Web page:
Mathematicians in Scotland aren't being nuts to think they can save the native red squirrel from its more aggressive American grey cousin.
And if successful, the experts at Scotland's Heriot-Watt University in Edinburgh say their work could be used in conservation efforts around the world, reports the Scotsman.
The mathematicians are trying to work out an equation for the survival of the red squirrel.
"The environment is delicate and where animals are under threat, going out and trying out conservation strategies in the field could end up doing more harm than good," says Dr. Andrew White, a team member.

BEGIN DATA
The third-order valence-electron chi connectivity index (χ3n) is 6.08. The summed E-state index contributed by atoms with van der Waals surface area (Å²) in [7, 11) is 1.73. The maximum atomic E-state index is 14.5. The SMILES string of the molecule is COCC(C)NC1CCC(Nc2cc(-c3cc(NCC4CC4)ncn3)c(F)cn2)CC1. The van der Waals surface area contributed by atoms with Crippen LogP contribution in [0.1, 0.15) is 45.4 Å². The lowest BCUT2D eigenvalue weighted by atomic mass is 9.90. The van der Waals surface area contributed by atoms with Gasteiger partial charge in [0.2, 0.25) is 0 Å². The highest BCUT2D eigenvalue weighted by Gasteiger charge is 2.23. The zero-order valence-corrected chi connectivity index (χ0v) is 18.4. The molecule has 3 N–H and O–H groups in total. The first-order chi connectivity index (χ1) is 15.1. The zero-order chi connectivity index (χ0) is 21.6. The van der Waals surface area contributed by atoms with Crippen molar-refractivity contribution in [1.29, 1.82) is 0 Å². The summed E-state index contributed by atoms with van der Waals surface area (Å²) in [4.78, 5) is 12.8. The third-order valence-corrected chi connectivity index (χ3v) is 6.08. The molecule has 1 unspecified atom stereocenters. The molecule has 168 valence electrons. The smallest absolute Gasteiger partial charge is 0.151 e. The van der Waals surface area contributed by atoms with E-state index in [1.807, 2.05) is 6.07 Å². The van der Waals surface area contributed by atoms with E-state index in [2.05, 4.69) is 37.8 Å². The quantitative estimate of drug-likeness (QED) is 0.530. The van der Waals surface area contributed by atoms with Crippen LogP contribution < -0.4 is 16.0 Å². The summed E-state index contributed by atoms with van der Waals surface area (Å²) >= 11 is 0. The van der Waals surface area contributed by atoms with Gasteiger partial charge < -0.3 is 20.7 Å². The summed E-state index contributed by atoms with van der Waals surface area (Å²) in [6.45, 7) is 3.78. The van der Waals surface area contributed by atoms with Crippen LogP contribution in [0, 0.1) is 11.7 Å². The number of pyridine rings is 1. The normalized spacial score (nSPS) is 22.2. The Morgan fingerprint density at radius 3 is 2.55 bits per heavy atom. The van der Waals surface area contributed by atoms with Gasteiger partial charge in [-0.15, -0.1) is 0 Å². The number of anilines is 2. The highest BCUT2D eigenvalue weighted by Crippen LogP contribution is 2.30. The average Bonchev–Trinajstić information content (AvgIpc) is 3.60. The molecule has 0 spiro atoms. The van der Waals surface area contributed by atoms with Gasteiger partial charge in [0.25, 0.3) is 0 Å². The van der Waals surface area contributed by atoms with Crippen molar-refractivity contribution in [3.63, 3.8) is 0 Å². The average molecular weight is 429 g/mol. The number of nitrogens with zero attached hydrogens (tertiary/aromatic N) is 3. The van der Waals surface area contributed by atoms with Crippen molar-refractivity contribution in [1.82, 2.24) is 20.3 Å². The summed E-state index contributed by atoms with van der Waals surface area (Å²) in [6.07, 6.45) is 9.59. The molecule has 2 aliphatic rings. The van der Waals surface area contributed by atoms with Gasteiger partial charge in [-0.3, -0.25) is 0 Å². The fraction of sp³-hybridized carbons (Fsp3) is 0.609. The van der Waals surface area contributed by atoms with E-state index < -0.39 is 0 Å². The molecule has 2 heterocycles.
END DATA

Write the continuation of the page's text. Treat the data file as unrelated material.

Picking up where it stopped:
"That's where mathematical models come in, as they are able to test a variety of conservation and management strategies theoretically and safely."
The endangered red squirrel has seen its habitat steadily shrink as the more aggressive grey squirrel, originally imported from America in the 1930s, takes over. That is because the greys carry a disease that is harmless to them but fatal to the reds.
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